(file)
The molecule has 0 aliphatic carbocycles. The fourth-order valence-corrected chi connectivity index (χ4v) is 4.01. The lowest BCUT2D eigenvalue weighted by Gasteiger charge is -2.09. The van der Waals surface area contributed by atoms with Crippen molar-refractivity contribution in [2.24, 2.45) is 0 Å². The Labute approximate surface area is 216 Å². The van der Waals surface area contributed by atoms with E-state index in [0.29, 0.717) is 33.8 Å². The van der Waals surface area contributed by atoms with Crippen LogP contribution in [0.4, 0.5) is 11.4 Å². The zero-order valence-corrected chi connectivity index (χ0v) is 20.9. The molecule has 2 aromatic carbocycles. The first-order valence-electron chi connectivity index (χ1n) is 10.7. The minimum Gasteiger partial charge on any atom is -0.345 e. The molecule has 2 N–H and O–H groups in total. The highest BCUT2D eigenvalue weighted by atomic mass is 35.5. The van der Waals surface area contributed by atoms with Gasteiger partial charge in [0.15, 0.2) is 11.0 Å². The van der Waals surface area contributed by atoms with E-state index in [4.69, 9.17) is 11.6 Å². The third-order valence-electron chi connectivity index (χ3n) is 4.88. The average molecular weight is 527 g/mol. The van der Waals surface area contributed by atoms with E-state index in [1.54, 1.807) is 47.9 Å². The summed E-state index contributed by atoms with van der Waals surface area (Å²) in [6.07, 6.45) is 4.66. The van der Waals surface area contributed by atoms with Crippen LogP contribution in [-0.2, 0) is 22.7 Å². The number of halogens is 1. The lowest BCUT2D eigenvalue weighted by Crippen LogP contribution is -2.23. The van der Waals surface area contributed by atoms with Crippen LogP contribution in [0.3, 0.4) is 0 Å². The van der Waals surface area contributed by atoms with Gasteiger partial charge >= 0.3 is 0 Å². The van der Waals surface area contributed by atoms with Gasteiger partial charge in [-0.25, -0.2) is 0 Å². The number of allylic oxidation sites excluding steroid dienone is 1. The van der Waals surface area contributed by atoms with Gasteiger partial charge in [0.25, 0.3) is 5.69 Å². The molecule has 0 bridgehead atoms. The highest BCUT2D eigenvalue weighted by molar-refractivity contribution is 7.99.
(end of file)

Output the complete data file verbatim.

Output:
The molecule has 0 aliphatic carbocycles. The fourth-order valence-corrected chi connectivity index (χ4v) is 4.01. The lowest BCUT2D eigenvalue weighted by Gasteiger charge is -2.09. The van der Waals surface area contributed by atoms with Crippen molar-refractivity contribution in [2.24, 2.45) is 0 Å². The Labute approximate surface area is 216 Å². The van der Waals surface area contributed by atoms with E-state index in [0.29, 0.717) is 33.8 Å². The van der Waals surface area contributed by atoms with Crippen LogP contribution in [0.4, 0.5) is 11.4 Å². The zero-order valence-corrected chi connectivity index (χ0v) is 20.9. The molecule has 2 aromatic carbocycles. The first-order valence-electron chi connectivity index (χ1n) is 10.7. The minimum Gasteiger partial charge on any atom is -0.345 e. The molecule has 2 N–H and O–H groups in total. The highest BCUT2D eigenvalue weighted by atomic mass is 35.5. The van der Waals surface area contributed by atoms with Gasteiger partial charge in [0.15, 0.2) is 11.0 Å². The van der Waals surface area contributed by atoms with E-state index in [4.69, 9.17) is 11.6 Å². The third-order valence-electron chi connectivity index (χ3n) is 4.88. The average molecular weight is 527 g/mol. The van der Waals surface area contributed by atoms with E-state index in [1.54, 1.807) is 47.9 Å². The summed E-state index contributed by atoms with van der Waals surface area (Å²) in [6.07, 6.45) is 4.66. The van der Waals surface area contributed by atoms with Crippen LogP contribution in [-0.2, 0) is 22.7 Å². The number of halogens is 1. The lowest BCUT2D eigenvalue weighted by Crippen LogP contribution is -2.23. The van der Waals surface area contributed by atoms with Crippen LogP contribution in [0.3, 0.4) is 0 Å². The van der Waals surface area contributed by atoms with Gasteiger partial charge >= 0.3 is 0 Å². The van der Waals surface area contributed by atoms with Gasteiger partial charge in [-0.25, -0.2) is 0 Å². The number of allylic oxidation sites excluding steroid dienone is 1. The van der Waals surface area contributed by atoms with Gasteiger partial charge in [0.25, 0.3) is 5.69 Å². The molecule has 0 bridgehead atoms. The highest BCUT2D eigenvalue weighted by molar-refractivity contribution is 7.99.